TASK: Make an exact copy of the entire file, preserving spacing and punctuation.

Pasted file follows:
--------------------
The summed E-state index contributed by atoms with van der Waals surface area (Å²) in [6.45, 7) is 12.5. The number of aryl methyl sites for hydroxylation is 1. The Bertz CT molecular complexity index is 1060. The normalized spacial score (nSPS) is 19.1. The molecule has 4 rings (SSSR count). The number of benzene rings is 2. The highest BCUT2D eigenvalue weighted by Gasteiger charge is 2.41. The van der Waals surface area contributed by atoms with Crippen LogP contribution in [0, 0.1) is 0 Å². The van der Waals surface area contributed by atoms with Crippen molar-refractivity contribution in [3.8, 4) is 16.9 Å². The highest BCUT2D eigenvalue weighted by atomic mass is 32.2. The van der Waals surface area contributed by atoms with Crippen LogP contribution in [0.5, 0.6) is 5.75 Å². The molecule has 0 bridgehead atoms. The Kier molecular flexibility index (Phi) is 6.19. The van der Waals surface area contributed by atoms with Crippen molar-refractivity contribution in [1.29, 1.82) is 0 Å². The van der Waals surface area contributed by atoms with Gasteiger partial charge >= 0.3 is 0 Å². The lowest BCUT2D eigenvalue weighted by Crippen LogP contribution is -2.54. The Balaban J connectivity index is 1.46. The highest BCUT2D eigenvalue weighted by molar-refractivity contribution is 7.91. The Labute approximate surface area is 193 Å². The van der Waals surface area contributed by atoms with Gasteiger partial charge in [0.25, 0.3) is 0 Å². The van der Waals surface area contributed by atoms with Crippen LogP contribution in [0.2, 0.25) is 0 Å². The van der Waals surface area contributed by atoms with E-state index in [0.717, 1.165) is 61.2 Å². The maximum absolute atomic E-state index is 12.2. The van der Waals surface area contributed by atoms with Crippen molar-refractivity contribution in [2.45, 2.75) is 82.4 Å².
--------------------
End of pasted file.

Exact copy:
The summed E-state index contributed by atoms with van der Waals surface area (Å²) in [6.45, 7) is 12.5. The number of aryl methyl sites for hydroxylation is 1. The Bertz CT molecular complexity index is 1060. The normalized spacial score (nSPS) is 19.1. The molecule has 4 rings (SSSR count). The number of benzene rings is 2. The highest BCUT2D eigenvalue weighted by Gasteiger charge is 2.41. The van der Waals surface area contributed by atoms with Crippen LogP contribution in [0, 0.1) is 0 Å². The van der Waals surface area contributed by atoms with Crippen molar-refractivity contribution in [3.8, 4) is 16.9 Å². The highest BCUT2D eigenvalue weighted by atomic mass is 32.2. The van der Waals surface area contributed by atoms with Crippen LogP contribution in [0.5, 0.6) is 5.75 Å². The molecule has 0 bridgehead atoms. The Kier molecular flexibility index (Phi) is 6.19. The van der Waals surface area contributed by atoms with Crippen molar-refractivity contribution in [1.29, 1.82) is 0 Å². The van der Waals surface area contributed by atoms with Gasteiger partial charge >= 0.3 is 0 Å². The lowest BCUT2D eigenvalue weighted by Crippen LogP contribution is -2.54. The Balaban J connectivity index is 1.46. The highest BCUT2D eigenvalue weighted by molar-refractivity contribution is 7.91. The Labute approximate surface area is 193 Å². The van der Waals surface area contributed by atoms with Gasteiger partial charge in [0.25, 0.3) is 0 Å². The van der Waals surface area contributed by atoms with Crippen LogP contribution in [0.2, 0.25) is 0 Å². The van der Waals surface area contributed by atoms with E-state index in [0.717, 1.165) is 61.2 Å². The maximum absolute atomic E-state index is 12.2. The van der Waals surface area contributed by atoms with Crippen molar-refractivity contribution in [2.45, 2.75) is 82.4 Å².